SPEAKERS & SESSIONS
Meet the Facilitator: Maureen Coveney
Energy Roundtable: The Smarter Grid: Flexible and Co-Optimized
The Smarter Grid: Flexible and Co-Optimized
Power distribution has recently become a lot more complicated! The cost of renewables has been decreasing, attracting not just utilities but also communities and green-tech consortiums to the smaller-scale generation and distribution grid space. In addition, customers with smart thermostats, smart buildings, photo-voltaic (PV) or wind behind-the-meter are using less electricity and/or feeding supply back into the grid. Soon, the presence of an ever-increasing number of electric vehicles and storage on the grid will make the job of determining supply and demand a more challenging pursuit. This entire scenario wreaks havoc on the traditional utility business model.
The decrease in renewable costs plus the push to meet sustainability objectives have lead utilities to look at new ways of procuring and delivering electricity. Where regulators are providing for compensation, non-wires alternatives –including demand response, microgrids and storage–are being considered as alternatives to large capital investments in sub-stations and other distribution infrastructure. And, as utilities determine how to accommodate the demands of diverse grid players, the impact on the traditional energy infrastructure could be moderate to severe, considering that traditional energy assets were not meant to start and stop as frequently as this new operational paradigm may require.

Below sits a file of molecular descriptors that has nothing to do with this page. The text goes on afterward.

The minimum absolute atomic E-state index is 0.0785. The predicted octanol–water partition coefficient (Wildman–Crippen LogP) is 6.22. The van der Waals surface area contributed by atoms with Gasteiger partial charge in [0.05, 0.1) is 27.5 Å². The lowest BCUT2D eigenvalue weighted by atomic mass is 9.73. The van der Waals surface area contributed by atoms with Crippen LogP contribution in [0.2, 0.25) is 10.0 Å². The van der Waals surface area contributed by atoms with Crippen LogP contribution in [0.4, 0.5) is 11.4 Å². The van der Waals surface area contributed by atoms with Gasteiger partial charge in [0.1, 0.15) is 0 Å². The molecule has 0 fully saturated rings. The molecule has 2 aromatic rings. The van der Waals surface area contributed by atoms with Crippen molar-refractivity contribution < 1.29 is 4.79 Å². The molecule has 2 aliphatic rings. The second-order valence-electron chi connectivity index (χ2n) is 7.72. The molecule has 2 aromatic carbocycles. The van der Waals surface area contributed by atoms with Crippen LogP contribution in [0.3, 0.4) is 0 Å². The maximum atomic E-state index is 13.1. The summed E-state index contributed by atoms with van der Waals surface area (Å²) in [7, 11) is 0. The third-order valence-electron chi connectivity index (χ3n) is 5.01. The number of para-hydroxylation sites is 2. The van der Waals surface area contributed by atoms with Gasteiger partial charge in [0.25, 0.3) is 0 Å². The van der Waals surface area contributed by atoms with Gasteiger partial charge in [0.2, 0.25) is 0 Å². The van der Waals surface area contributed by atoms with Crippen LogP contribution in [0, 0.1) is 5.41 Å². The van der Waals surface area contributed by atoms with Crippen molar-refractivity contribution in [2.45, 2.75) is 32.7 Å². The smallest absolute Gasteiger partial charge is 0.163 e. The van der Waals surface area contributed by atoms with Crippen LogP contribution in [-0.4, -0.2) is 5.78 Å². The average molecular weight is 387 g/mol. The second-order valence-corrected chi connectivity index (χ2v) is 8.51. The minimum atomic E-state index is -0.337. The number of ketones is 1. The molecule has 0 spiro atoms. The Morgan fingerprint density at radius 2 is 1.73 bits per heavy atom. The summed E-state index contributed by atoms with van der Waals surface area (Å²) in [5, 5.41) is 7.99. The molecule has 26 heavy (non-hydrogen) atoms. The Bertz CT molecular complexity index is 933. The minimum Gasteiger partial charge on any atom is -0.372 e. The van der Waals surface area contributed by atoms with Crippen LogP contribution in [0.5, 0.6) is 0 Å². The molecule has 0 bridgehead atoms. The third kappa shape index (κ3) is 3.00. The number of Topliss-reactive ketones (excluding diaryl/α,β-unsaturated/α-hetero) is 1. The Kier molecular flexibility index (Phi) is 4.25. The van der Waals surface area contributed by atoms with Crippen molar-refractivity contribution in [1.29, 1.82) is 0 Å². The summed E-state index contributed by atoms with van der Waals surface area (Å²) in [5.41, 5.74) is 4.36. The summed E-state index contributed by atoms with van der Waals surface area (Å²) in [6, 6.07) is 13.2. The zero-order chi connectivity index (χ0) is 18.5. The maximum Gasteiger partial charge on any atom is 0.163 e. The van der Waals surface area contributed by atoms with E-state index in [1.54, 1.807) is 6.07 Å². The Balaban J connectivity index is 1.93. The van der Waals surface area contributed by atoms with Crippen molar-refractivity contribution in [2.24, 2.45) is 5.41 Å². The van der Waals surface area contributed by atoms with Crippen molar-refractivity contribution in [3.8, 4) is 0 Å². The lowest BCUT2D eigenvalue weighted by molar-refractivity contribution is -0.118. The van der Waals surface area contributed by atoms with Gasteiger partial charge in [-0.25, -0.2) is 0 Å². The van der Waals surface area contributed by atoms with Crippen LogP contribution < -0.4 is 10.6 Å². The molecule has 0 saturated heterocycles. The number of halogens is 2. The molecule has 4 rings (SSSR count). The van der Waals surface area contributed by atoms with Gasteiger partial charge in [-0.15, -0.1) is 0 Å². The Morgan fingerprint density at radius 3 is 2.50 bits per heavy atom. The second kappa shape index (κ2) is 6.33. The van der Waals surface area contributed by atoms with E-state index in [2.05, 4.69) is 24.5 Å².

This very same complexity breeds opportunity. Utilities need a new way of planning for and operating the grid because customer and utilities assets are more intertwined than ever. Third party-owned assets, such as utility scale storage, which utilities have contracted under power purchasing agreements (PPAs), are now part of the utilities’ operating assets, though not owned by the utility. A utility may want to pay for services provided by customer assets (PV plus storage) to the distribution grid to mitigate voltage fluctuations, for example. Traditional longer-term, capital rich investment cycles may not be as relevant in this new world, where conditions can change somewhat quickly and new solutions, asset and/or service-based partnerships, and regulatory rules need to be developed, tested and implemented in shorter timeframes.
The good news is the development in new technology for smart infrastructure – sensors, distributed energy resources management systems, microgrids, Big Data and Analytics, digital twins, Internet of Things, drones, smart EV charging, and smart lighting. These technologies can be integrated with existing utility technologies, such as GIS, AMI, and DMS SCADA. And community-led partnerships with utilities and third parties are now exploring how to leverage collective strengths to manage a dynamic grid.
This session will explore how utilities can plan for asset related digital transformation to achieve a smart infrastructure for operating and maintaining a more dynamic grid. Topics to be explored include the following: